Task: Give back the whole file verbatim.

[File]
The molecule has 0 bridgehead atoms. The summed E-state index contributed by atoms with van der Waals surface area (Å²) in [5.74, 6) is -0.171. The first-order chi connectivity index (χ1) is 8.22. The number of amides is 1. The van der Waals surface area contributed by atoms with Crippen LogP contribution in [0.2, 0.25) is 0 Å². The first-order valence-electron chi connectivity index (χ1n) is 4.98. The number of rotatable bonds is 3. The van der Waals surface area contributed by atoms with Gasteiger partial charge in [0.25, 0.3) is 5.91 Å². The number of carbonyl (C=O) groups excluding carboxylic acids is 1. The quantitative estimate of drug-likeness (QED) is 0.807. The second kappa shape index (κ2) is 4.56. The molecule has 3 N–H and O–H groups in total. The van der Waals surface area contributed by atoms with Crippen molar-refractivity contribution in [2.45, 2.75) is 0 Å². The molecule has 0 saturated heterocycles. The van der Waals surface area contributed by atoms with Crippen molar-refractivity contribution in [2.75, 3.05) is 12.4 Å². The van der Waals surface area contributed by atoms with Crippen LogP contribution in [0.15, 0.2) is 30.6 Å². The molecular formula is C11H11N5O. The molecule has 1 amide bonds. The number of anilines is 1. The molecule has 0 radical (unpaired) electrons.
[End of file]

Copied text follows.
The molecule has 0 bridgehead atoms. The summed E-state index contributed by atoms with van der Waals surface area (Å²) in [5.74, 6) is -0.171. The first-order chi connectivity index (χ1) is 8.22. The number of amides is 1. The van der Waals surface area contributed by atoms with Crippen LogP contribution in [0.2, 0.25) is 0 Å². The first-order valence-electron chi connectivity index (χ1n) is 4.98. The number of rotatable bonds is 3. The van der Waals surface area contributed by atoms with Gasteiger partial charge in [0.25, 0.3) is 5.91 Å². The number of carbonyl (C=O) groups excluding carboxylic acids is 1. The quantitative estimate of drug-likeness (QED) is 0.807. The second kappa shape index (κ2) is 4.56. The molecule has 3 N–H and O–H groups in total. The van der Waals surface area contributed by atoms with Crippen molar-refractivity contribution in [2.45, 2.75) is 0 Å². The molecule has 0 saturated heterocycles. The van der Waals surface area contributed by atoms with Crippen molar-refractivity contribution in [2.75, 3.05) is 12.4 Å². The van der Waals surface area contributed by atoms with Crippen LogP contribution in [0.15, 0.2) is 30.6 Å². The molecular formula is C11H11N5O. The molecule has 1 amide bonds. The number of anilines is 1. The molecule has 0 radical (unpaired) electrons.